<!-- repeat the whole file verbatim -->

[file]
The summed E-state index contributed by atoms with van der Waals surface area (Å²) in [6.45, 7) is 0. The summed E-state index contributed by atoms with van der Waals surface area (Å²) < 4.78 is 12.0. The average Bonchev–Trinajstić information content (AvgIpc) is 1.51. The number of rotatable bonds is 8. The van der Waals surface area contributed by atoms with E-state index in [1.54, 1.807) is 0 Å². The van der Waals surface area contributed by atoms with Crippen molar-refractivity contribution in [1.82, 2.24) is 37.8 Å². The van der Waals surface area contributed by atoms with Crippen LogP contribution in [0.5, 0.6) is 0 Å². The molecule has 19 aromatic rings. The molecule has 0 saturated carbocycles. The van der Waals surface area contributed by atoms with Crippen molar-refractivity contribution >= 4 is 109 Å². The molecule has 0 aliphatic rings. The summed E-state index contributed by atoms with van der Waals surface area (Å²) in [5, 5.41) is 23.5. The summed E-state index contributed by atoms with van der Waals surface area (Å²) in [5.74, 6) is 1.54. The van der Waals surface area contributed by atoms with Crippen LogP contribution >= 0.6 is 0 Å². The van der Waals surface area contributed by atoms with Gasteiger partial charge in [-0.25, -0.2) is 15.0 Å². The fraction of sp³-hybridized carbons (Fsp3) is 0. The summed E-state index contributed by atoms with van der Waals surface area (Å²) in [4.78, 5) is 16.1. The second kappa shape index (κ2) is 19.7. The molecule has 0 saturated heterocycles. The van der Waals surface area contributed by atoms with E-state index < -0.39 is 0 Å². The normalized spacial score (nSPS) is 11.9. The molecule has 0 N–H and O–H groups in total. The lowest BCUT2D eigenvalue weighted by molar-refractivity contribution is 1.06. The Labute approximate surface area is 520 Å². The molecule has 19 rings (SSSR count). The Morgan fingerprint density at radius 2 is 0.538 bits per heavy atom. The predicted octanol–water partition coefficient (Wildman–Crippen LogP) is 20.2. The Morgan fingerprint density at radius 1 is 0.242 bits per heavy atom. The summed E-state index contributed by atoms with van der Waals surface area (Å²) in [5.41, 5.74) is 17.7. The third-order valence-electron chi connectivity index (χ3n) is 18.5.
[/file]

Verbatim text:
The summed E-state index contributed by atoms with van der Waals surface area (Å²) in [6.45, 7) is 0. The summed E-state index contributed by atoms with van der Waals surface area (Å²) < 4.78 is 12.0. The average Bonchev–Trinajstić information content (AvgIpc) is 1.51. The number of rotatable bonds is 8. The van der Waals surface area contributed by atoms with E-state index in [1.54, 1.807) is 0 Å². The van der Waals surface area contributed by atoms with Crippen molar-refractivity contribution in [1.82, 2.24) is 37.8 Å². The van der Waals surface area contributed by atoms with Crippen LogP contribution in [0.5, 0.6) is 0 Å². The molecule has 19 aromatic rings. The molecule has 0 saturated carbocycles. The van der Waals surface area contributed by atoms with Crippen molar-refractivity contribution >= 4 is 109 Å². The molecule has 0 aliphatic rings. The summed E-state index contributed by atoms with van der Waals surface area (Å²) in [5, 5.41) is 23.5. The summed E-state index contributed by atoms with van der Waals surface area (Å²) in [5.74, 6) is 1.54. The van der Waals surface area contributed by atoms with Crippen LogP contribution >= 0.6 is 0 Å². The van der Waals surface area contributed by atoms with Gasteiger partial charge in [-0.25, -0.2) is 15.0 Å². The fraction of sp³-hybridized carbons (Fsp3) is 0. The summed E-state index contributed by atoms with van der Waals surface area (Å²) in [4.78, 5) is 16.1. The second kappa shape index (κ2) is 19.7. The molecule has 0 saturated heterocycles. The van der Waals surface area contributed by atoms with E-state index < -0.39 is 0 Å². The normalized spacial score (nSPS) is 11.9. The molecule has 0 N–H and O–H groups in total. The lowest BCUT2D eigenvalue weighted by molar-refractivity contribution is 1.06. The Labute approximate surface area is 520 Å². The molecule has 19 rings (SSSR count). The Morgan fingerprint density at radius 2 is 0.538 bits per heavy atom. The predicted octanol–water partition coefficient (Wildman–Crippen LogP) is 20.2. The Morgan fingerprint density at radius 1 is 0.242 bits per heavy atom. The summed E-state index contributed by atoms with van der Waals surface area (Å²) in [5.41, 5.74) is 17.7. The third-order valence-electron chi connectivity index (χ3n) is 18.5.